“Freedom cannot be obtained easily. It must be snatched away. It must be sacrificed for it,” Imran Khan said Saturday night in a speech to supporters from his home in Lahore. Khan called on his supporters to demonstrate “in the streets and villages” in the country on Sunday, and announced that he would resume his campaign for early elections on Wednesday.
Former Pakistani Prime Minister Imran Khan called for new demonstrations in the country Sunday in support of “freedom”, after his brief detention following his arrest sparked riots across the country.
Imran Khan said Saturday evening in a speech to his supporters from his home in Lahore: “Freedom cannot be obtained easily. It must be snatched away. It must be sacrificed for it.” Khan called on his supporters to demonstrate “in the streets and villages” in the country on Sunday, and announced that he would resume Wednesday. campaign for early elections.
Khan, who has been prosecuted in dozens of judicial files and has been waging a campaign of accusations against the Pakistani army since his removal from power, was released on bail on Friday after the Supreme Court deemed his arrest illegal.
Khan says that the cases against him are part of a campaign by the government and the army to prevent him from returning to power, but Interior Minister Rana Sanaullah pledged to arrest Khan again, knowing that the latter has been pressing for months to hold elections before October, hoping to return to power.
The arrest of Khan, a former cricket star who later became involved in politics and enjoys great popularity, sparked violent confrontations in several Pakistani cities between his supporters and the security forces. Several official departments were set on fire, roads were cut off, and army facilities were damaged.
Khan distanced himself in his speech from the vandalism of military facilities, denying that members of his party were involved in it, and calling for an independent investigation into the violence.
At least nine people were killed during these confrontations, according to hospitals and the police. Hundreds of police officers were injured and more than four thousand people were arrested, most of them in the provinces of Punjab in the east of the country and its capital, Lahore, and Khyber Pakhtunkhwa in the northwest, according to the authorities.
Earlier Saturday, the current prime minister, Shahbaz Sharif, who succeeded Khan, warned that “those who have shown anti-state behavior will be arrested and prosecuted in anti-terrorism courts.”
For months, Khan has been criticizing his successor and the military establishment that previously helped him take power in 2018 before withdrawing its confidence in him. And Saturday considered that “what the army commander did made our army bad. (What happened) was because of him, not because of me,” without clarifying whether he meant the current leader or his predecessor, whom Khan holds responsible for overthrowing him.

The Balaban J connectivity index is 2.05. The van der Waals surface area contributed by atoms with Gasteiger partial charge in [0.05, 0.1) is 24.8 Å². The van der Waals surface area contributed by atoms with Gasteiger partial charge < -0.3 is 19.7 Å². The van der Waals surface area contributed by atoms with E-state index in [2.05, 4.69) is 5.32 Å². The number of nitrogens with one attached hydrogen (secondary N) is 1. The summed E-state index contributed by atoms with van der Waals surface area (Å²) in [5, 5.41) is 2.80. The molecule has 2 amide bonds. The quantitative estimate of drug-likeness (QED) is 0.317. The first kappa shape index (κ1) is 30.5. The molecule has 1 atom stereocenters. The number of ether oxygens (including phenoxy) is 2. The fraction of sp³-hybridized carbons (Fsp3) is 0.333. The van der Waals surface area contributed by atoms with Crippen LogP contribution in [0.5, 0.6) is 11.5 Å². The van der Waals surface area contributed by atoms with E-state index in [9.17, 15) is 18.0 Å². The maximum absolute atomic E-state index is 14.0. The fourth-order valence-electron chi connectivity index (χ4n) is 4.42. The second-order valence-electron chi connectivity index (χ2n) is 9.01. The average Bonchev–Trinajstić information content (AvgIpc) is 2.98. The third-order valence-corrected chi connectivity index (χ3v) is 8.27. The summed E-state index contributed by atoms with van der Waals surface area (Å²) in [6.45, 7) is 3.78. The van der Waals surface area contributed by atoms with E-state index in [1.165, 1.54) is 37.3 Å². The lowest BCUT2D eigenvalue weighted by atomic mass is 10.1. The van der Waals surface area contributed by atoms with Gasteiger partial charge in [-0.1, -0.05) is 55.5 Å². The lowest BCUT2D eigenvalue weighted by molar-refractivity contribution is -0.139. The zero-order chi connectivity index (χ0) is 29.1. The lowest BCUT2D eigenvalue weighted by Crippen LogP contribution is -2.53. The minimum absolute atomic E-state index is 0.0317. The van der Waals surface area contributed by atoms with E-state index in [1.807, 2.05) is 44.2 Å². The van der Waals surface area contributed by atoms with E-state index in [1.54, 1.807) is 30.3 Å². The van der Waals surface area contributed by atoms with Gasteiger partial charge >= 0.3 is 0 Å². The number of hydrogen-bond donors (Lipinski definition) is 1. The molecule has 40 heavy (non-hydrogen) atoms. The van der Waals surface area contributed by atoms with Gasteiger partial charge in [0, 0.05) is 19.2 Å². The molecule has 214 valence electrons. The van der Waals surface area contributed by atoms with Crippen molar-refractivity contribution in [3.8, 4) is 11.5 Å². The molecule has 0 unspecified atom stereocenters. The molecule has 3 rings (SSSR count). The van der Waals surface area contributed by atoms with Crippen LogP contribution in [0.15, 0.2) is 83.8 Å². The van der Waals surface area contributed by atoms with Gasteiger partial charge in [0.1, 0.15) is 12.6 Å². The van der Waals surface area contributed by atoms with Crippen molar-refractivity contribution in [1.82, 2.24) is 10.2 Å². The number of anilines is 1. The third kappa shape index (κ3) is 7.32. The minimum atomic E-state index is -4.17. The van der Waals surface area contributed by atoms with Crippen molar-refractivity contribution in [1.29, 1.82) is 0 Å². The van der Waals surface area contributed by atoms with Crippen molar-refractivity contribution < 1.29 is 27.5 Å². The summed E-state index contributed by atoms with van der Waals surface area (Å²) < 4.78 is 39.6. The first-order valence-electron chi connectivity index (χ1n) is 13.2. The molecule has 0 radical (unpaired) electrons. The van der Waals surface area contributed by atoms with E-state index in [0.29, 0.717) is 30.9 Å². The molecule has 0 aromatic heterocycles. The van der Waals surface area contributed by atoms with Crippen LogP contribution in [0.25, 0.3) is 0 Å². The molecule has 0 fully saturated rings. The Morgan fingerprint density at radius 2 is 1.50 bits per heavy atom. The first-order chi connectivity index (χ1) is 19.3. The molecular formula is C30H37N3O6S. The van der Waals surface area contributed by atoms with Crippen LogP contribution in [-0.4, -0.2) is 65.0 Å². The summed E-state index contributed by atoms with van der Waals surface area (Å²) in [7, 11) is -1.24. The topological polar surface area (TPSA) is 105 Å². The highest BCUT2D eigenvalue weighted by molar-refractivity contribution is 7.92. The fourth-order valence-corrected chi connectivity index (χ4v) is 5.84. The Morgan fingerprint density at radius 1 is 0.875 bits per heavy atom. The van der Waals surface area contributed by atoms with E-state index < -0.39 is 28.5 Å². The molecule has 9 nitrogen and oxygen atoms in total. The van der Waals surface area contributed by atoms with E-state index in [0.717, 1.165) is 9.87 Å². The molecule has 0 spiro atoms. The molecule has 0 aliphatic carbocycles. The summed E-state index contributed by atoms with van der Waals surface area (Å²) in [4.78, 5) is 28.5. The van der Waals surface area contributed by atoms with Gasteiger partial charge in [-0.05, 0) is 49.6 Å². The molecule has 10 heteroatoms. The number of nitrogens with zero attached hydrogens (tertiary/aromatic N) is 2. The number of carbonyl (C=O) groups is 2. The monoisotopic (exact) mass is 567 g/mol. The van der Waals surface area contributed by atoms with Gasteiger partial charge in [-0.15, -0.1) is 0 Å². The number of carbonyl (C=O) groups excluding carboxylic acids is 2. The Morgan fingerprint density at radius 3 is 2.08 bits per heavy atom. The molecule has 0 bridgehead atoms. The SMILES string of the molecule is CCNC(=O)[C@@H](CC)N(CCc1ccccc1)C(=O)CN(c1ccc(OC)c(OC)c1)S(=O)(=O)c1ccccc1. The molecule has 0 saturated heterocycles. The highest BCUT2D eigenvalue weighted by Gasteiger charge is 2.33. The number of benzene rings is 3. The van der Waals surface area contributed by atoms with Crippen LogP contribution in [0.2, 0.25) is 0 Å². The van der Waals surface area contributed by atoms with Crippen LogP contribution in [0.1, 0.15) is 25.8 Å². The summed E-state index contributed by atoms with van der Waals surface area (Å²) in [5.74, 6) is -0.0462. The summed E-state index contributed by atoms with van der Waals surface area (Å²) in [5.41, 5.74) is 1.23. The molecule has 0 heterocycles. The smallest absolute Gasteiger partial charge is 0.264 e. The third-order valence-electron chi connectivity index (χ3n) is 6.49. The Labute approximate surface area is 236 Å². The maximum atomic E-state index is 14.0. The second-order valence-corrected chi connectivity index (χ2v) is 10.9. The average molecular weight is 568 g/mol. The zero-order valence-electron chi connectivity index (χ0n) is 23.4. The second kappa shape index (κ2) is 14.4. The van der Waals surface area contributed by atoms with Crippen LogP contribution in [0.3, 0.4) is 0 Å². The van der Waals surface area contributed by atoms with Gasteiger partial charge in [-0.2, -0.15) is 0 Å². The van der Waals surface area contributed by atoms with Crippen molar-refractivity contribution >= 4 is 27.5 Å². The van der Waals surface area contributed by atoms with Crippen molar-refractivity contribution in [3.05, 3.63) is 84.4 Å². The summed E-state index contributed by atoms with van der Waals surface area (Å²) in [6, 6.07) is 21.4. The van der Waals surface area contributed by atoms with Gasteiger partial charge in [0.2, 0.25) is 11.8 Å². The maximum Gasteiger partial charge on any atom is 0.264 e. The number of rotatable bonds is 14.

Prior to that, Khan told reporters that “one person is the army chief” behind his arrest on Tuesday. However, the army denies these accusations, and warned again on Saturday against attempts to spread “misconceptions” about the institution.
Hours before Khan’s arrest on Tuesday, the army denounced “fabricated and malicious allegations” made by the former prime minister at the end of last week. Khan again accused a high-ranking officer of plotting to assassinate him in November, during a campaign rally where he was shot in the leg.
The army enjoys great political influence in Pakistan and has been behind three coups since the country’s independence in 1947, and has assumed power for more than three decades. However, direct criticism of it is very rare and is considered a red line, and its shooter usually turns into a target for the security services.
Mohsin Khan, 21, a supporter of the former official, said in front of his residence: “Everyone knows what’s going on. The military is behind” Khan’s arrest. And preventing access to social networks, especially Facebook and YouTube, shortly after Khan’s arrest, before the service was gradually restored throughout the country on Saturday.
An editorial in the English-language Dawn newspaper wrote that the country was preparing for “a terrible gradual confrontation in the coming days and weeks”. According to the newspaper, “none of the political or institutional leaders (…) is ready to take a step back.”